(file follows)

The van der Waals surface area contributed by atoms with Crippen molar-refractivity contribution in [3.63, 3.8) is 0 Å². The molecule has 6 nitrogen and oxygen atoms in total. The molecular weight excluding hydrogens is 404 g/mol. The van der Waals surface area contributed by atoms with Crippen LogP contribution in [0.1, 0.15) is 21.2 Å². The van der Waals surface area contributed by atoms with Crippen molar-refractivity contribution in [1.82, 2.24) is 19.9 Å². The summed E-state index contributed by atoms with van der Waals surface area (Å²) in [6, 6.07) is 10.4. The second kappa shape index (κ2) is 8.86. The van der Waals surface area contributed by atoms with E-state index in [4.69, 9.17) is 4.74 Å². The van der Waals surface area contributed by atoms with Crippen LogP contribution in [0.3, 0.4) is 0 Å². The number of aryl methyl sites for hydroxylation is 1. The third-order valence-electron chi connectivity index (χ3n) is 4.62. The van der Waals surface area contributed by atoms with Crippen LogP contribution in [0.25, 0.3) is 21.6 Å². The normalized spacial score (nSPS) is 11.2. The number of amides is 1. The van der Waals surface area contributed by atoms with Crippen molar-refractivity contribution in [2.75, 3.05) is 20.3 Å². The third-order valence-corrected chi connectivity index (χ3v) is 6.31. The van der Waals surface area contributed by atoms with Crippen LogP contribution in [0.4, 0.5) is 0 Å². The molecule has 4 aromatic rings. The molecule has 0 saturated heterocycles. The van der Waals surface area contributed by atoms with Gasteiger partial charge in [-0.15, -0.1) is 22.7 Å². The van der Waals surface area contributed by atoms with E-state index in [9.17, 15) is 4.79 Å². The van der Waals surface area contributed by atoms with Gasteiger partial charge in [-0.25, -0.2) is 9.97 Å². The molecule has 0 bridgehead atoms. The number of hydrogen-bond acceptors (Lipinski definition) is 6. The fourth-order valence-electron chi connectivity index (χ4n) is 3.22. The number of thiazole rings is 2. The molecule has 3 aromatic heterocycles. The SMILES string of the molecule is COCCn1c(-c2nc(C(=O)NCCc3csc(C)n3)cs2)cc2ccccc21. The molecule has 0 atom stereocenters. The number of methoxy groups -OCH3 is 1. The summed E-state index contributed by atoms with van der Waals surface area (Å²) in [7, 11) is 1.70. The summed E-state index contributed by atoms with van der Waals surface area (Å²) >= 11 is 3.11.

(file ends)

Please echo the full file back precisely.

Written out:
The van der Waals surface area contributed by atoms with Crippen molar-refractivity contribution in [3.63, 3.8) is 0 Å². The molecule has 6 nitrogen and oxygen atoms in total. The molecular weight excluding hydrogens is 404 g/mol. The van der Waals surface area contributed by atoms with Crippen LogP contribution in [0.1, 0.15) is 21.2 Å². The van der Waals surface area contributed by atoms with Crippen molar-refractivity contribution in [1.82, 2.24) is 19.9 Å². The summed E-state index contributed by atoms with van der Waals surface area (Å²) in [6, 6.07) is 10.4. The second kappa shape index (κ2) is 8.86. The van der Waals surface area contributed by atoms with E-state index in [4.69, 9.17) is 4.74 Å². The van der Waals surface area contributed by atoms with Crippen LogP contribution in [0.3, 0.4) is 0 Å². The number of aryl methyl sites for hydroxylation is 1. The third-order valence-electron chi connectivity index (χ3n) is 4.62. The van der Waals surface area contributed by atoms with Crippen LogP contribution in [0.25, 0.3) is 21.6 Å². The normalized spacial score (nSPS) is 11.2. The number of amides is 1. The van der Waals surface area contributed by atoms with Crippen molar-refractivity contribution in [2.75, 3.05) is 20.3 Å². The third-order valence-corrected chi connectivity index (χ3v) is 6.31. The van der Waals surface area contributed by atoms with Crippen LogP contribution in [0.4, 0.5) is 0 Å². The molecule has 4 aromatic rings. The molecule has 0 saturated heterocycles. The van der Waals surface area contributed by atoms with Gasteiger partial charge in [-0.15, -0.1) is 22.7 Å². The van der Waals surface area contributed by atoms with E-state index in [9.17, 15) is 4.79 Å². The van der Waals surface area contributed by atoms with Gasteiger partial charge in [-0.25, -0.2) is 9.97 Å². The molecule has 0 bridgehead atoms. The number of hydrogen-bond acceptors (Lipinski definition) is 6. The fourth-order valence-electron chi connectivity index (χ4n) is 3.22. The number of thiazole rings is 2. The molecule has 3 aromatic heterocycles. The SMILES string of the molecule is COCCn1c(-c2nc(C(=O)NCCc3csc(C)n3)cs2)cc2ccccc21. The molecule has 0 atom stereocenters. The number of methoxy groups -OCH3 is 1. The summed E-state index contributed by atoms with van der Waals surface area (Å²) in [7, 11) is 1.70. The summed E-state index contributed by atoms with van der Waals surface area (Å²) >= 11 is 3.11.